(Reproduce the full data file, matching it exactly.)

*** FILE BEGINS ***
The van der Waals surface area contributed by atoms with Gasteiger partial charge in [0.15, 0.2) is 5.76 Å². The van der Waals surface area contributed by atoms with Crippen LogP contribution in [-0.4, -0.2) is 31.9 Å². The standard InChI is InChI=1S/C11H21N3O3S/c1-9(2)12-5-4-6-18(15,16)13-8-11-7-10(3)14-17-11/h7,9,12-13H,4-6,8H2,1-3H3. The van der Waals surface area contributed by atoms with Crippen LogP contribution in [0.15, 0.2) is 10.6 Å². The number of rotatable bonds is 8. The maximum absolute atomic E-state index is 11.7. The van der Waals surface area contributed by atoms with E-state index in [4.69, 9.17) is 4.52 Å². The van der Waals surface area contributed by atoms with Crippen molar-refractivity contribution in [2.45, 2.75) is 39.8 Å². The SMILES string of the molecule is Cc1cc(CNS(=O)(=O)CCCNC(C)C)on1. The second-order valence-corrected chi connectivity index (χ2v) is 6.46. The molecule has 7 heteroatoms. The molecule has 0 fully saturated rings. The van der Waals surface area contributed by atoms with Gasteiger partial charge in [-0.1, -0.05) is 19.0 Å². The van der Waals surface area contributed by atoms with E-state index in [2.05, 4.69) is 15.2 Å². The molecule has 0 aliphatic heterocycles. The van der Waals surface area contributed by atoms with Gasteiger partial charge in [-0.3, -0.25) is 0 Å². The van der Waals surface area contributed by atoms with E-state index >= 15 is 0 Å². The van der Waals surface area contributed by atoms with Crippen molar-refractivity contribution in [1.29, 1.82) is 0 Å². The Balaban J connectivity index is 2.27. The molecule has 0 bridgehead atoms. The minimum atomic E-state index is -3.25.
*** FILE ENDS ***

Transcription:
The van der Waals surface area contributed by atoms with Gasteiger partial charge in [0.15, 0.2) is 5.76 Å². The van der Waals surface area contributed by atoms with Crippen LogP contribution in [-0.4, -0.2) is 31.9 Å². The standard InChI is InChI=1S/C11H21N3O3S/c1-9(2)12-5-4-6-18(15,16)13-8-11-7-10(3)14-17-11/h7,9,12-13H,4-6,8H2,1-3H3. The van der Waals surface area contributed by atoms with Crippen LogP contribution in [0.15, 0.2) is 10.6 Å². The number of rotatable bonds is 8. The maximum absolute atomic E-state index is 11.7. The van der Waals surface area contributed by atoms with E-state index in [4.69, 9.17) is 4.52 Å². The van der Waals surface area contributed by atoms with Crippen molar-refractivity contribution in [2.45, 2.75) is 39.8 Å². The SMILES string of the molecule is Cc1cc(CNS(=O)(=O)CCCNC(C)C)on1. The second-order valence-corrected chi connectivity index (χ2v) is 6.46. The molecule has 7 heteroatoms. The molecule has 0 fully saturated rings. The van der Waals surface area contributed by atoms with Gasteiger partial charge in [-0.1, -0.05) is 19.0 Å². The van der Waals surface area contributed by atoms with E-state index in [2.05, 4.69) is 15.2 Å². The molecule has 0 aliphatic heterocycles. The van der Waals surface area contributed by atoms with Gasteiger partial charge in [-0.3, -0.25) is 0 Å². The van der Waals surface area contributed by atoms with E-state index >= 15 is 0 Å². The van der Waals surface area contributed by atoms with Crippen molar-refractivity contribution in [1.29, 1.82) is 0 Å². The Balaban J connectivity index is 2.27. The molecule has 0 bridgehead atoms. The minimum atomic E-state index is -3.25.